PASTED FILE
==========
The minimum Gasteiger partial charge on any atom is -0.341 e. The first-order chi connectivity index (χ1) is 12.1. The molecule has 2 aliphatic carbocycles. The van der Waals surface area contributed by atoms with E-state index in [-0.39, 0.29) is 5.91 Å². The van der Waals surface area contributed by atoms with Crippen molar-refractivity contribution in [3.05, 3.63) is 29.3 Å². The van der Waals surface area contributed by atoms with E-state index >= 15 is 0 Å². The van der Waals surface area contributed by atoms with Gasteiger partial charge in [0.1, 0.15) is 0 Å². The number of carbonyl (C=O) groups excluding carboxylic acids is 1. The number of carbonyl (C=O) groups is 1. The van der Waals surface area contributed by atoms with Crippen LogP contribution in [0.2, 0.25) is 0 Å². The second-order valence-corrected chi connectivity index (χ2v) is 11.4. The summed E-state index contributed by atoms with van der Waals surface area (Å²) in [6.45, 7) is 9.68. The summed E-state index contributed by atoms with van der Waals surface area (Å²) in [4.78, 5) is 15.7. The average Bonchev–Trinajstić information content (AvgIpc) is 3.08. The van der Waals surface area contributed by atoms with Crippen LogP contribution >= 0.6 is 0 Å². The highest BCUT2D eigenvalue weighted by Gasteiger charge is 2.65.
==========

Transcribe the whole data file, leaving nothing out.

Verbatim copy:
The minimum Gasteiger partial charge on any atom is -0.341 e. The first-order chi connectivity index (χ1) is 12.1. The molecule has 2 aliphatic carbocycles. The van der Waals surface area contributed by atoms with E-state index in [-0.39, 0.29) is 5.91 Å². The van der Waals surface area contributed by atoms with Crippen molar-refractivity contribution in [3.05, 3.63) is 29.3 Å². The van der Waals surface area contributed by atoms with E-state index >= 15 is 0 Å². The van der Waals surface area contributed by atoms with Gasteiger partial charge in [0.1, 0.15) is 0 Å². The number of carbonyl (C=O) groups excluding carboxylic acids is 1. The number of carbonyl (C=O) groups is 1. The van der Waals surface area contributed by atoms with Crippen LogP contribution in [0.2, 0.25) is 0 Å². The second-order valence-corrected chi connectivity index (χ2v) is 11.4. The summed E-state index contributed by atoms with van der Waals surface area (Å²) in [6.45, 7) is 9.68. The summed E-state index contributed by atoms with van der Waals surface area (Å²) in [4.78, 5) is 15.7. The average Bonchev–Trinajstić information content (AvgIpc) is 3.08. The van der Waals surface area contributed by atoms with Crippen LogP contribution >= 0.6 is 0 Å². The highest BCUT2D eigenvalue weighted by Gasteiger charge is 2.65.